Barely two years ago, a bench headed by Justice Arijit Pasayat entertained a PIL on another contentious issue, Mandal II, even before the Bill concerned was introduced in Parliament. And when the Bill was subsequently introduced, Justice Pasayat stretched the system to the extent of telling Parliament not to proceed with it till the court decided its validity. It was only after the government's counsel protested that the judiciary could not interfere with legislative functioning, Justice Pasayat toned his order down to saying that a copy of the parliamentary standing committee's report on the Bill should be "placed in a sealed cover before this court."
In the event, the sealed cover was rendered meaningless as the government gave the report to the court only after it was tabled in Parliament.
The general rule, however, is that since a Bill is merely a proposal and not legislation, it falls outside the domain of the courts. This is because a Bill has no legal force and is liable to be changed or even dropped by Parliament.
There are , of course, many implementation issues. Farmers who have repaid their loans are being penalised. So are banks that have already made provisions. But the point about such packages is that you help those in distress. Those who can pay or who can cover the cost do not need government support.
There are other issues. Distress may not have to do only with the size of the farm- somebody with over 5 acres in a rainfed area may be worse off than somebody with a small farm in an irrigated area. I have also seen reports that the package may not help those who have borrowed heavily from money-lenders. Note, however, that the Radhakrishna committee on distressed farmers had favoured help to this category as well through a long-term loan.
Wednesday, March 05, 2008
Ideas being floated include bonuses being deferred until the full impact of bankers’ strategy is clear to prevent them benefiting from short-term high-risk bets that subsequently turn sour.
Another variant would see those who lost money for their businesses having to earn it back before they secured new bonuses. However, the concept is likely to prove highly controversial, particularly among investment bankers in London and New York. “It does not sound workable,” said a senior Wall Street executive, who argued that it was highly unlikely Wall Street banks would agree to any kind of uniform compensation rules for fear of giving up a competitive advantage.
Tuesday, March 04, 2008
In addition to these figures, the budget shows off-balance sheet bonds on account of over Rs 18,000 crore. This is just 0.3% of GDP. According to the Economic Survey, subsidies as a proportion of GDP have been declining over the years- they have come down from 1.7% of GDP in 2002-03 to 1.1% in 2007-08. Add the 0.3% of off-balance sheet subsidies to the figure of 2007-08 and it is 1.4% - still lower than the figure of 2002-03. So, it does appear that even if the absolute amounts of subsidy are going up, as a proportion of GDP, subsidies have, in fact, been contained.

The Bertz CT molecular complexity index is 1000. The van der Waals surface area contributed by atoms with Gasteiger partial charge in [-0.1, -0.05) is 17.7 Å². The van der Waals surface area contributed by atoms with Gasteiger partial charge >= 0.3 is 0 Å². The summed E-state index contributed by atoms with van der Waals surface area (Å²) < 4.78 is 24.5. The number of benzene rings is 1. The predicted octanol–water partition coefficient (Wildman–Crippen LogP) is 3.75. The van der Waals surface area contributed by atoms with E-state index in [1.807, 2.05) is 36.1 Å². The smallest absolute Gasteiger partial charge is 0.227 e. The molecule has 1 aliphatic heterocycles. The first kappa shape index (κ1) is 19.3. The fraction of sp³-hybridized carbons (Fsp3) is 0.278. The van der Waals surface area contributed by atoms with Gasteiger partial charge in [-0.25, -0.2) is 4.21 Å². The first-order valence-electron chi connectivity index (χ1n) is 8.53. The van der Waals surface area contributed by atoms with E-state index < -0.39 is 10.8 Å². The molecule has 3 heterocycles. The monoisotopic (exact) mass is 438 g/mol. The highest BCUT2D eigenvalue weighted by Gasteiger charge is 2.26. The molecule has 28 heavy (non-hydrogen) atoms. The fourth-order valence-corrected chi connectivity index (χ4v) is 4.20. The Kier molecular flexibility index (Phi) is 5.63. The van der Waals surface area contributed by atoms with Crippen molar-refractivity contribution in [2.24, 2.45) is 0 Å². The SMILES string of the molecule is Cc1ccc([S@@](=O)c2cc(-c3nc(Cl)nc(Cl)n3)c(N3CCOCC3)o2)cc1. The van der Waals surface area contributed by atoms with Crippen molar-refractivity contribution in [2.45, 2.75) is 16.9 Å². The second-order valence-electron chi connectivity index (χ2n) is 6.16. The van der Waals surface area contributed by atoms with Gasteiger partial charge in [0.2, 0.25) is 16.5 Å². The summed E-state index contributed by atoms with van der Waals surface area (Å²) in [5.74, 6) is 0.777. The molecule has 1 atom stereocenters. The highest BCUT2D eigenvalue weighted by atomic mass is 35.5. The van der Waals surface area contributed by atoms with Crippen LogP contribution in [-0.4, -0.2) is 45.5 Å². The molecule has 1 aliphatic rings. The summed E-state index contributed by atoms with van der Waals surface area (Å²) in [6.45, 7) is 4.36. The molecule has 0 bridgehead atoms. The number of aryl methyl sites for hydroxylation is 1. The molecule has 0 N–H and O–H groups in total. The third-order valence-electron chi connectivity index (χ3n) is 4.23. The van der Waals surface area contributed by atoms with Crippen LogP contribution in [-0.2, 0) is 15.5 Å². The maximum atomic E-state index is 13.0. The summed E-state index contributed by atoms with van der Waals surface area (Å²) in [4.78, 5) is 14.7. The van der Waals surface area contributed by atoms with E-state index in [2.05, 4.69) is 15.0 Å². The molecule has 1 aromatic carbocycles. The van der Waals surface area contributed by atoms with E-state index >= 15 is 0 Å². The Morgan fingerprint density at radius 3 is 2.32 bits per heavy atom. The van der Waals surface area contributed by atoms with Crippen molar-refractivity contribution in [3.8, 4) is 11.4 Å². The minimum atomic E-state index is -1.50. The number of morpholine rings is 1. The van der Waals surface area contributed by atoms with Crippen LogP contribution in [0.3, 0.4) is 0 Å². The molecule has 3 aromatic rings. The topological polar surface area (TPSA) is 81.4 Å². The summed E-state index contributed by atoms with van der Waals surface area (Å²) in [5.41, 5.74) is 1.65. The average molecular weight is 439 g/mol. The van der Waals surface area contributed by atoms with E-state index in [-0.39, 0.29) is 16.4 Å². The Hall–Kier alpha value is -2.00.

The fly in the ointment is the estimate of off-balance sheet subsidies. The PM's Economic Advisory Council estimates off-balance sheet bonds on account of subsidies at 2% of GDP, way above the government's figure of 0.3% of GDP. The IMF had estimated at 1.2% of GDP.
The differences arise because the government has not met its subsidy commitments in full. But these commitments have to be met and we should expect more issuance of bonds. If we add the EAC's estimate of 2% of GDP to the figure shown in the budget, the total cost comes to nearly Rs 3.2% of GDP. That would be a significant increase over the level of subsidies in earlier years.
We need some clarity on the total amount of subsidies- in the budget and outside it.
Saturday, March 01, 2008
The details of the loan waiver, we are told, will be revealed later. The key issue is what proportion of the burden will be borne by the exchequer and what proportion by banks. The costs of the exchequer, it is reasonable to suppose, will be borne through the issue of bonds. That too in instalments. Assume that Rs 40,000 crore is the burden on government and this is borne over three years. The annual impact of the fisc would be insignificant- 0.3% of GDP.
The Sixth Pay Commission is estimated to cost around 0.5%of GDP annually. Arrears may be staggered over a few years.
The FM claims that,for the first time, there is transparency in respect of off-balance sheet subsidies. These are shown in 'budget at a glance' at around 0.35% of GDP. The PM's Economic Advisory Council estimates these at 2% of GDP. Queried on this point by Business Standard, the FM retorted that the question should be put to the EAC!
Where lies the truth? Well, the FM js technically correct in that the figures shown in the budget show the value of bonds issued thus far. But the bonds issued so far do not cover the dues payable to fertiliser and oil companies in full- this figure is the correct figure for contingent liabilities of the government of India because the government is committed to paying these.
If the disclosure in the budget is what is meant by transparency, we can do without it.
Incidentally, going by the above assumptions, the adjusted fiscal deficit would be closer to 5.5% of GDP if you include the value of subsidies payable in full.